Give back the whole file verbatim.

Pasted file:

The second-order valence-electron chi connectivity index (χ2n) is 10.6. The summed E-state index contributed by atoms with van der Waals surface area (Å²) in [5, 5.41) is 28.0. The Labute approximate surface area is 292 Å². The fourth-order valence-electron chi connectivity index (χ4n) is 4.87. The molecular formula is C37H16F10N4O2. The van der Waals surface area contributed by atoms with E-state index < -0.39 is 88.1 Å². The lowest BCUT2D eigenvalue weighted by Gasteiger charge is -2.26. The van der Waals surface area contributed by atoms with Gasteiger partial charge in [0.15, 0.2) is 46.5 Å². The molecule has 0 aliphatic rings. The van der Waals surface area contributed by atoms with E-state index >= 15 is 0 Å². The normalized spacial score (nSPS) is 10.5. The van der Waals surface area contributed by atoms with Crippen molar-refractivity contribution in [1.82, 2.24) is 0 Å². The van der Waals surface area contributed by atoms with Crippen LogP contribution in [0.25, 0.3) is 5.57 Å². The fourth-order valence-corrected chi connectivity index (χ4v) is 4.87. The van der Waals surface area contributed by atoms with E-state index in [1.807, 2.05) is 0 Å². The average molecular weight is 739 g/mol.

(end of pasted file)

The second-order valence-electron chi connectivity index (χ2n) is 10.6. The summed E-state index contributed by atoms with van der Waals surface area (Å²) in [5, 5.41) is 28.0. The Labute approximate surface area is 292 Å². The fourth-order valence-electron chi connectivity index (χ4n) is 4.87. The molecular formula is C37H16F10N4O2. The van der Waals surface area contributed by atoms with E-state index < -0.39 is 88.1 Å². The lowest BCUT2D eigenvalue weighted by Gasteiger charge is -2.26. The van der Waals surface area contributed by atoms with Gasteiger partial charge in [0.15, 0.2) is 46.5 Å². The molecule has 0 aliphatic rings. The van der Waals surface area contributed by atoms with E-state index >= 15 is 0 Å². The normalized spacial score (nSPS) is 10.5. The van der Waals surface area contributed by atoms with Crippen molar-refractivity contribution in [1.82, 2.24) is 0 Å². The van der Waals surface area contributed by atoms with Crippen LogP contribution in [0.25, 0.3) is 5.57 Å². The fourth-order valence-corrected chi connectivity index (χ4v) is 4.87. The van der Waals surface area contributed by atoms with E-state index in [1.807, 2.05) is 0 Å². The average molecular weight is 739 g/mol.